Patient Number 10
10. It’s the percentage of the world that’s left-handed and the number of hours of sleep that a baby needs, but it also has another meaning—for Shadrack. You see, Shadrack was our tenth patient. He is literally Number 10 in the whole history of CURE! Back in 1998, before CURE Kenya was even operating in our current building, Shadrack came and began his journey with CURE. He’s 24 now, but back then, he was 3.
Shadrack came to CURE because his right leg was shorter than his left. “My first surgery, they were making it kinda straight,” he explained to us. He doesn’t remember much of his first time at CURE Kenya, but he does know a little, from his memory or pictures. “The first surgery I had, I used crutches,” he explained. “I remember the second one more. It was about 2000, 2001. There were things fitted on my knee. I had to come back, and they had to remove the things.” We’re not sure of all the details, but we would imagine that the first surgery was intended to help with his leg length discrepancy, and the second one was to remove the hardware from that first procedure.
We do know the names of the procedures and when they happened:
- 1998—scheduled for osteotomy and lengthening of the right femur
- 2001—proximal tibial osteotomy
- 2013—BKA (below knee amputation) done
Unfortunately, the surgeries didn’t completely solve the problem. “I used to use a raised walk,” he told us. That’s a shoe with extra height added to the sole. He also told us something else: “I used to ride my bike to school.” We’re not sure how long this lasted or if he rode his bike with a raised walk, but, “With time, the shoes got bigger, bigger, bigger.” Eventually, when he was seventeen, it had gotten to the point that his right leg was so much shorter and the “raised walk” was quite raised. Shadrack and his family had to make a decision. “My parents let me decide if I wanted the amputation or not.” Shadrack still remembers the date: “20th July, 2013.” He said it wasn’t too hard of a decision, but “it was kinda difficult to let a part of you go.”
After Shadrack had the amputation, he got a prosthesis. “I go to the gym,” he told us. “A little bit of weights.” He can even jog a bit if he pushes himself, but not too much. “I only miss the running,” he said. “I used to play basketball.” In fact, he still plays sometimes, but it’s harder with a prosthesis. Shadrack even drives! “I can drive. I can drive a manual car, though I’m not allowed by the police.”
This driving has the potential to be helpful as he assists his dad with selling farm supplies and also in what he does. You see, Shadrack is about to graduate with a degree in Crop Improvement and Protection. Aside from helping his dad out with his business, he also has a farm of his own that he hopes to grow bigger someday. “You don’t look like a farmer,” we told him. His reply? “You have to work smart. You don’t have to be (look) dirty to be a farmer!”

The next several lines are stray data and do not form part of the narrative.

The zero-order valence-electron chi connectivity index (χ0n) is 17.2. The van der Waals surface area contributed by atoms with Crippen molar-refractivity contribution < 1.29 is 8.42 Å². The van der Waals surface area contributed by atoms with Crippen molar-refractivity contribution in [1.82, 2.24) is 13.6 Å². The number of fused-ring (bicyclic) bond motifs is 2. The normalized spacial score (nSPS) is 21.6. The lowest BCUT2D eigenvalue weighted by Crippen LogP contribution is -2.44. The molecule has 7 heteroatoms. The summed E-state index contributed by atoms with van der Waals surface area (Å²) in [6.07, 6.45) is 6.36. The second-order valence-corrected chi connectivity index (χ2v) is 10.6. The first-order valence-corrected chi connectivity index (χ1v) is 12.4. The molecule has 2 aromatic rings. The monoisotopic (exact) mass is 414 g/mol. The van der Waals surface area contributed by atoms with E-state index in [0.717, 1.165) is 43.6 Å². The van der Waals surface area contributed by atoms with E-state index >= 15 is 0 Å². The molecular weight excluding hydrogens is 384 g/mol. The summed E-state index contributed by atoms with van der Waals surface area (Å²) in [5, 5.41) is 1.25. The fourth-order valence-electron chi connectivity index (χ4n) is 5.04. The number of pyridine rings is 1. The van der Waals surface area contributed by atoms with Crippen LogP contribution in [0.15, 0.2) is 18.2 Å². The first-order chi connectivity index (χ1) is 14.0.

We also asked Shadrack about CURE’s spiritual ministry. “At home, we’re Christians,” he said. “We go to church every Sunday … we’re lucky to be born again.” He commented on how most hospitals don’t have a spiritual ministry. Shadrack said that at CURE, “you get better physically and also spiritually.”
Shadrack also acts as a CURE advocate. “The time I tell people about CURE is when I see someone disabled. (If they’re kids) I tell their parents.” He’ll tell them about our mobile clinics so they can come and be seen by our doctors.
Although life with a prosthesis isn’t always easy, during the times that it is easier, Shadrack told us, “I almost feel this is part of me.” Currently CURE is helping him get back to easier times after he received a tight socket a couple months back that caused numbness and discomfort. Although this is a bummer, Shadrack is getting himself a new socket.
When he came back to pick up that socket, he met another guy who was adjusting to a prosthesis himself. Shadrack took some time to talk to him. “I was just encouraging him,” Shadrack told us. “For the first six months (of having a prosthesis), I walked on crutches. Then one day I was on a school trip. My friend encouraged me, ‘Walk without them,’ so for that day I walked without them. I’ve been walking without ever since!”
Even though life without a limb isn’t the same, Shadrack makes the best of it. From adjusting how he walks to driving to sharing encouragement with others, he has grown up into a young man who seems to live his life quite well. We’re grateful for all of those years ago when he first came to CURE, and we’re grateful for the man he has become!
This article is from the September 2019 edition of Healing, the newsletter of CURE International